New drugs among advances in ADHD treatment
June 08, 2004
Fort Worth Star Telegram
ADHD: The Great Misdiagnosis
Dr. Julian Haber
Three years ago, when Dr. Julian Haber published his book ADHD: The Great Misdiagnosis, he noted the long lines of children stretching down the hallways outside many school nurses' offices, waiting to take Ritalin.
Three doses of the short-acting stimulant were needed to carry a child through a full day, and the first dose usually wore off before lunch.
Now, most of the lines are gone -- not because attention-deficit hyperactivity disorder is being diagnosed -- and misdiagnosed -- in fewer children, but because new long-acting, time-released psycho-stimulants have been developed, and Strattera, the first nonstimulant approved for treatment of ADHD, is formulated for once or twice-a-day dosing, as well. It was introduced in 2002.
Since the advent of longer-acting ADHD drugs, the lines have decreased, but the number of children on medication continues to increase, says Haber, a developmental behavioral pediatrician at the Fort Worth Child Study Center.
"The new long-acting drugs are a major advance in treatment because they will take a kid through a school day. They are better because they are smoother. They give you fewer ups and downs," Haber says. "With short-acting drugs, you sometimes would get a kid almost in withdrawal before they got another dose, especially if they forgot and missed one. The longer-acting drugs avoid that sort of thing. You just get better compliance with once-a-day dosing."
The revised edition of his book came out in November and was sold out by March. Now in its second printing, it includes major additions on all the new drugs, how to negotiate the legal matrix and get the appropriate help for your child and educational services for young adults with ADHD. There is a sample letter for requesting special-education services and a list of colleges and universities that offer programs for college students with ADHD.
"As many as 15 percent of our children and adolescents are receiving medical treatment for ADHD," Haber says. "Many of them have ADHD and do much better on medication, but ADHD is massively overdiagnosed."
Learning disabilities, oppositional/defiant personality disorders, depression, sleeping disorders, hearing problems and other conditions are often misdiagnosed as ADHD.
"Children act out in ways that mimic ADHD, and some of them have ADHD along with a co-existing condition that may or may not respond to drug treatment," Haber says. "You can put a child on medication to correct a learning problem, and two or three years later, the child is still not learning. You have to treat learning disorders with special learning methods, not meds. Some schools are too quick to diagnose ADHD so they don't have to offer educational services, just meds."
Anti-depressants, the second group of medications often used to treat ADHD, particularly if it is accompanied by anxiety, mood disturbance or depression, should be used with caution and doses adjusted so that each child is getting the best possible response from the least possible amount, but there is no reason not to use anti-depressants appropriately, Haber says.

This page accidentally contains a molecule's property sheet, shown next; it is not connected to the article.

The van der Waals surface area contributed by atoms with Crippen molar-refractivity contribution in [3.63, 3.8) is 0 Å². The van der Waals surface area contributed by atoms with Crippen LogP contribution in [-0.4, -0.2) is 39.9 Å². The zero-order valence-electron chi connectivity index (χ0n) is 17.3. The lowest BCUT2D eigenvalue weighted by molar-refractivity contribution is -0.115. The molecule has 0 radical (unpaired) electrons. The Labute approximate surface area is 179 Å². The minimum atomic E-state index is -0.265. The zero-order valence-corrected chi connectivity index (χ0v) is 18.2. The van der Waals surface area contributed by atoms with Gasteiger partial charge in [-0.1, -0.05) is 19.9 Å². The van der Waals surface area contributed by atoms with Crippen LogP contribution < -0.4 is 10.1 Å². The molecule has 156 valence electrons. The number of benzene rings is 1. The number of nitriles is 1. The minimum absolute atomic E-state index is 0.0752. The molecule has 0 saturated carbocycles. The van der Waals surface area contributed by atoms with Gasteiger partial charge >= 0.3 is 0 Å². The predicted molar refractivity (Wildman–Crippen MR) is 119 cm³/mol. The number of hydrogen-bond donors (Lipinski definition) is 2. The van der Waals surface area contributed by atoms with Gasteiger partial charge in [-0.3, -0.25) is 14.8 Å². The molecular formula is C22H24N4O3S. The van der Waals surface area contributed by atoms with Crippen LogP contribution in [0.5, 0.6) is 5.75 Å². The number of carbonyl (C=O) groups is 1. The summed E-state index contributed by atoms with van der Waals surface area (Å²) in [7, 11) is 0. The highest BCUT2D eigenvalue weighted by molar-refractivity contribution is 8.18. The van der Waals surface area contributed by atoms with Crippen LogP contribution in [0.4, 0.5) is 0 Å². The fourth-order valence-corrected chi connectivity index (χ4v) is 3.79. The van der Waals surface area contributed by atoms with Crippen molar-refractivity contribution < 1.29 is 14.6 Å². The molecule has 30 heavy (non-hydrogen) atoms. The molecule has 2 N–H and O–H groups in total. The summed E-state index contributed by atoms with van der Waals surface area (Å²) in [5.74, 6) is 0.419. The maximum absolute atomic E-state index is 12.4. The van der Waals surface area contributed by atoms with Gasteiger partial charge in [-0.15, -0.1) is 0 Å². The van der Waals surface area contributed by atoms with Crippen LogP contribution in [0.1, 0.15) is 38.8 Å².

After a British study indicated there may be more suicides in children on anti-depressants, the U.S. Food and Drug Administration issued an advisory in March urging physicians, their patients and families and caregivers to use caution and closely monitor children on anti-depressants.
"When the FDA reviewed the medical literature, they found no significant studies that showed higher rates of suicide, but because of significant anecdotal evidence presented at hearings -- and it was significant -- the FDA issued a public health advisory and said it is important for physicians to use appropriate cautions, tell parents what can happen and what to watch out for, and follow the children very, very closely," Haber says.
"This is a high-risk group, so it is inappropriate to put these kids on drugs and not follow their progress. If they are severely depressed, they may not have the energy to hurt themselves, then you get them on drugs and they feel a little better, but they are still at risk and they have more energy and more ability to act on suicidal tendencies," he says.
Any real increase in risk of suicide, as well as the risk of drug or alcohol abuse or anti-social behavior, is more likely to be a function of untreated ADHD and associated conduct disorders than a side effect of one of the medications used to treat them, Haber says.
Self-esteem, coping skills, ability to concentrate and emotional stability are all enhanced with appropriate medical treatment -- but first you've got to get the diagnosis right, Haber says.
For more information, visit the American Academy of Pediatrics Web site at www.aap.org, Children and Adults with Attention Deficit Hyperactivity Disorder at www.chadd.org, or the Attention Deficit Disorder Association at www.add.org.